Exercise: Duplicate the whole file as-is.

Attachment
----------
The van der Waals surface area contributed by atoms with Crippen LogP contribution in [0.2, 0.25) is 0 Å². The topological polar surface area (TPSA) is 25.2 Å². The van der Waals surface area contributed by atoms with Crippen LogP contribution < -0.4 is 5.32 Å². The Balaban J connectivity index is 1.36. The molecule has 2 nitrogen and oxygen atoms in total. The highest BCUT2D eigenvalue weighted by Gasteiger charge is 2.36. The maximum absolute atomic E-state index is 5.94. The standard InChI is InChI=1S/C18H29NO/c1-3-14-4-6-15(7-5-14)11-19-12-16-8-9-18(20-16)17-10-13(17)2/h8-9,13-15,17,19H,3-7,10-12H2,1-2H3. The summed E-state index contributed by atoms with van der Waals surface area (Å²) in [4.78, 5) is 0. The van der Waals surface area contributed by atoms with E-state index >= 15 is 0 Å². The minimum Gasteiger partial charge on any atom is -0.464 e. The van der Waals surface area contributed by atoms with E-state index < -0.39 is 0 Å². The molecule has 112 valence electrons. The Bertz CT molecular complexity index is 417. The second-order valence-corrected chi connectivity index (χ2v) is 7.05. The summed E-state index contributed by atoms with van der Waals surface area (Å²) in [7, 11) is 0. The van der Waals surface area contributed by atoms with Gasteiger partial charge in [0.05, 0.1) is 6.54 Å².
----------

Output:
The van der Waals surface area contributed by atoms with Crippen LogP contribution in [0.2, 0.25) is 0 Å². The topological polar surface area (TPSA) is 25.2 Å². The van der Waals surface area contributed by atoms with Crippen LogP contribution < -0.4 is 5.32 Å². The Balaban J connectivity index is 1.36. The molecule has 2 nitrogen and oxygen atoms in total. The highest BCUT2D eigenvalue weighted by Gasteiger charge is 2.36. The maximum absolute atomic E-state index is 5.94. The standard InChI is InChI=1S/C18H29NO/c1-3-14-4-6-15(7-5-14)11-19-12-16-8-9-18(20-16)17-10-13(17)2/h8-9,13-15,17,19H,3-7,10-12H2,1-2H3. The summed E-state index contributed by atoms with van der Waals surface area (Å²) in [4.78, 5) is 0. The van der Waals surface area contributed by atoms with E-state index >= 15 is 0 Å². The minimum Gasteiger partial charge on any atom is -0.464 e. The van der Waals surface area contributed by atoms with E-state index < -0.39 is 0 Å². The molecule has 112 valence electrons. The Bertz CT molecular complexity index is 417. The second-order valence-corrected chi connectivity index (χ2v) is 7.05. The summed E-state index contributed by atoms with van der Waals surface area (Å²) in [7, 11) is 0. The van der Waals surface area contributed by atoms with Gasteiger partial charge in [0.05, 0.1) is 6.54 Å².